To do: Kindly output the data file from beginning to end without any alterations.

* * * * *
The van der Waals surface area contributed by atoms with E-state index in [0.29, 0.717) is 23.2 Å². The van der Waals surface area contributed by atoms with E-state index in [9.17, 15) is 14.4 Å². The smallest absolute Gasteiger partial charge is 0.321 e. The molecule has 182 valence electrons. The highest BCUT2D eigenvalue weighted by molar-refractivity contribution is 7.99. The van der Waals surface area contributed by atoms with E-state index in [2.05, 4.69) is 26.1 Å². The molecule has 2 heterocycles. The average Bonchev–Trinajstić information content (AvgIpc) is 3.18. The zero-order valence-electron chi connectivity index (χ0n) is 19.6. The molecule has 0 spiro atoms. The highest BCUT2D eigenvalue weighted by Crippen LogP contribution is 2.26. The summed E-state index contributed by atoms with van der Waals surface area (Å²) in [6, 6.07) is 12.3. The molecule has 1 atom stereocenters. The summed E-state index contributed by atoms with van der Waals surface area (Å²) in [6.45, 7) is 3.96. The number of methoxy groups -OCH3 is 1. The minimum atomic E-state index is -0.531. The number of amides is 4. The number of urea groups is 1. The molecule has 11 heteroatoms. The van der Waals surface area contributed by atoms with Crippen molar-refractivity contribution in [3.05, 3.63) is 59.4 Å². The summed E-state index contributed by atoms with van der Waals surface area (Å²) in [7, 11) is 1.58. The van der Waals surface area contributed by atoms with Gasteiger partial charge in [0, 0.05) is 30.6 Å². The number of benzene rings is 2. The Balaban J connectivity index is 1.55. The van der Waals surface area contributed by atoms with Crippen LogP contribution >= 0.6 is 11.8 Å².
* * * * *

The van der Waals surface area contributed by atoms with E-state index in [0.29, 0.717) is 23.2 Å². The van der Waals surface area contributed by atoms with E-state index in [9.17, 15) is 14.4 Å². The smallest absolute Gasteiger partial charge is 0.321 e. The molecule has 182 valence electrons. The highest BCUT2D eigenvalue weighted by molar-refractivity contribution is 7.99. The van der Waals surface area contributed by atoms with E-state index in [2.05, 4.69) is 26.1 Å². The molecule has 2 heterocycles. The average Bonchev–Trinajstić information content (AvgIpc) is 3.18. The zero-order valence-electron chi connectivity index (χ0n) is 19.6. The molecule has 0 spiro atoms. The highest BCUT2D eigenvalue weighted by Crippen LogP contribution is 2.26. The summed E-state index contributed by atoms with van der Waals surface area (Å²) in [6, 6.07) is 12.3. The molecule has 1 atom stereocenters. The summed E-state index contributed by atoms with van der Waals surface area (Å²) in [6.45, 7) is 3.96. The number of methoxy groups -OCH3 is 1. The minimum atomic E-state index is -0.531. The number of amides is 4. The number of urea groups is 1. The molecule has 11 heteroatoms. The van der Waals surface area contributed by atoms with Crippen molar-refractivity contribution in [3.05, 3.63) is 59.4 Å². The summed E-state index contributed by atoms with van der Waals surface area (Å²) in [7, 11) is 1.58. The van der Waals surface area contributed by atoms with Gasteiger partial charge in [0, 0.05) is 30.6 Å². The number of benzene rings is 2. The Balaban J connectivity index is 1.55. The van der Waals surface area contributed by atoms with Crippen LogP contribution >= 0.6 is 11.8 Å².